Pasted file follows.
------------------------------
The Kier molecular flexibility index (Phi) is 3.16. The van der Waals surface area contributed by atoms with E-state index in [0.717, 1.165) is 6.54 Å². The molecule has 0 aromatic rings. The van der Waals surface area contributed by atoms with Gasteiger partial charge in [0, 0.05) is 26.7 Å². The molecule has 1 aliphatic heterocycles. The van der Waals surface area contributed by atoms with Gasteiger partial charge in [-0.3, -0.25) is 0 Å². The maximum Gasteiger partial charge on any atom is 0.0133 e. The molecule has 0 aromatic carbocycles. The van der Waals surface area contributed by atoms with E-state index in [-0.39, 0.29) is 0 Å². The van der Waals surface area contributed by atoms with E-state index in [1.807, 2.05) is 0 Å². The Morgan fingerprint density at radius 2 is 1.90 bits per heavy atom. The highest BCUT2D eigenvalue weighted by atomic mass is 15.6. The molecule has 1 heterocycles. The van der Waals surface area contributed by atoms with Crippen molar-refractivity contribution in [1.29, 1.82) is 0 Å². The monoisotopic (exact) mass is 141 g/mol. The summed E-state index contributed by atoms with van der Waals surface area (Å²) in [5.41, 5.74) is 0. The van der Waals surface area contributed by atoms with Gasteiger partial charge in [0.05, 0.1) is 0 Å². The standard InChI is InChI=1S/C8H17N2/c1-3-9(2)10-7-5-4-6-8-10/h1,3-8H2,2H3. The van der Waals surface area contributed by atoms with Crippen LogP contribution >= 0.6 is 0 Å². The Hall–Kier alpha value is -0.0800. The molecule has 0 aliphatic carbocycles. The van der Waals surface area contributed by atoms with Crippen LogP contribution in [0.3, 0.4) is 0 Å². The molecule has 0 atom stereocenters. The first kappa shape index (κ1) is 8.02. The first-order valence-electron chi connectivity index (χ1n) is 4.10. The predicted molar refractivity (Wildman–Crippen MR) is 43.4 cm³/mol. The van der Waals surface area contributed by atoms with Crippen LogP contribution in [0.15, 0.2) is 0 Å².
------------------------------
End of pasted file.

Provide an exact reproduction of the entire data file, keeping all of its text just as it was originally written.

The Kier molecular flexibility index (Phi) is 3.16. The van der Waals surface area contributed by atoms with E-state index in [0.717, 1.165) is 6.54 Å². The molecule has 0 aromatic rings. The van der Waals surface area contributed by atoms with Gasteiger partial charge in [0, 0.05) is 26.7 Å². The molecule has 1 aliphatic heterocycles. The van der Waals surface area contributed by atoms with Gasteiger partial charge in [-0.3, -0.25) is 0 Å². The maximum Gasteiger partial charge on any atom is 0.0133 e. The molecule has 0 aromatic carbocycles. The van der Waals surface area contributed by atoms with E-state index in [-0.39, 0.29) is 0 Å². The van der Waals surface area contributed by atoms with E-state index in [1.807, 2.05) is 0 Å². The Morgan fingerprint density at radius 2 is 1.90 bits per heavy atom. The highest BCUT2D eigenvalue weighted by atomic mass is 15.6. The molecule has 1 heterocycles. The van der Waals surface area contributed by atoms with Crippen molar-refractivity contribution in [1.29, 1.82) is 0 Å². The monoisotopic (exact) mass is 141 g/mol. The summed E-state index contributed by atoms with van der Waals surface area (Å²) in [5.41, 5.74) is 0. The van der Waals surface area contributed by atoms with Gasteiger partial charge in [0.05, 0.1) is 0 Å². The standard InChI is InChI=1S/C8H17N2/c1-3-9(2)10-7-5-4-6-8-10/h1,3-8H2,2H3. The van der Waals surface area contributed by atoms with Crippen LogP contribution >= 0.6 is 0 Å². The Hall–Kier alpha value is -0.0800. The molecule has 0 aliphatic carbocycles. The van der Waals surface area contributed by atoms with Crippen LogP contribution in [0.3, 0.4) is 0 Å². The molecule has 0 atom stereocenters. The first kappa shape index (κ1) is 8.02. The first-order valence-electron chi connectivity index (χ1n) is 4.10. The predicted molar refractivity (Wildman–Crippen MR) is 43.4 cm³/mol. The van der Waals surface area contributed by atoms with Crippen LogP contribution in [0.15, 0.2) is 0 Å².